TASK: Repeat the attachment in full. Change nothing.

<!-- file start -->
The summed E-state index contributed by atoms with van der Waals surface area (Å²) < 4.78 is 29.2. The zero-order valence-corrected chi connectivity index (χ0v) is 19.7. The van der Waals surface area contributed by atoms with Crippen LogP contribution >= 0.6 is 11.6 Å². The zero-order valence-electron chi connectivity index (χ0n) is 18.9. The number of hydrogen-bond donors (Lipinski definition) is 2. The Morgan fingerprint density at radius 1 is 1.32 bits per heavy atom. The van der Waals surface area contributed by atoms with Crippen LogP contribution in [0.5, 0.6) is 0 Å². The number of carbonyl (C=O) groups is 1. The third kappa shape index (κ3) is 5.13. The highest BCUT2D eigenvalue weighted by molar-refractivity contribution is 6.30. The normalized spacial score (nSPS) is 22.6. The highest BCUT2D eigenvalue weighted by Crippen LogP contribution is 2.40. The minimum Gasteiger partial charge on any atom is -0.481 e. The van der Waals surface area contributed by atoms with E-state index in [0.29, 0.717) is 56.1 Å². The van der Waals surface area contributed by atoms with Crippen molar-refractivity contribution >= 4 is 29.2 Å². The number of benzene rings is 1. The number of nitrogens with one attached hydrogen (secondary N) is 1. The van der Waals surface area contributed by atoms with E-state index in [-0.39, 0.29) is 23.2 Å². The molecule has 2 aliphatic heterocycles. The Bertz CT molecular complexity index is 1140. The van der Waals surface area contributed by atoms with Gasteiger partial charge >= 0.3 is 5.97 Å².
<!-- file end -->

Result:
The summed E-state index contributed by atoms with van der Waals surface area (Å²) < 4.78 is 29.2. The zero-order valence-corrected chi connectivity index (χ0v) is 19.7. The van der Waals surface area contributed by atoms with Crippen LogP contribution >= 0.6 is 11.6 Å². The zero-order valence-electron chi connectivity index (χ0n) is 18.9. The number of hydrogen-bond donors (Lipinski definition) is 2. The Morgan fingerprint density at radius 1 is 1.32 bits per heavy atom. The van der Waals surface area contributed by atoms with Crippen LogP contribution in [0.5, 0.6) is 0 Å². The number of carbonyl (C=O) groups is 1. The third kappa shape index (κ3) is 5.13. The highest BCUT2D eigenvalue weighted by molar-refractivity contribution is 6.30. The normalized spacial score (nSPS) is 22.6. The highest BCUT2D eigenvalue weighted by Crippen LogP contribution is 2.40. The minimum Gasteiger partial charge on any atom is -0.481 e. The van der Waals surface area contributed by atoms with E-state index in [0.29, 0.717) is 56.1 Å². The van der Waals surface area contributed by atoms with Crippen molar-refractivity contribution >= 4 is 29.2 Å². The number of benzene rings is 1. The number of nitrogens with one attached hydrogen (secondary N) is 1. The van der Waals surface area contributed by atoms with E-state index in [-0.39, 0.29) is 23.2 Å². The molecule has 2 aliphatic heterocycles. The Bertz CT molecular complexity index is 1140. The van der Waals surface area contributed by atoms with Gasteiger partial charge >= 0.3 is 5.97 Å².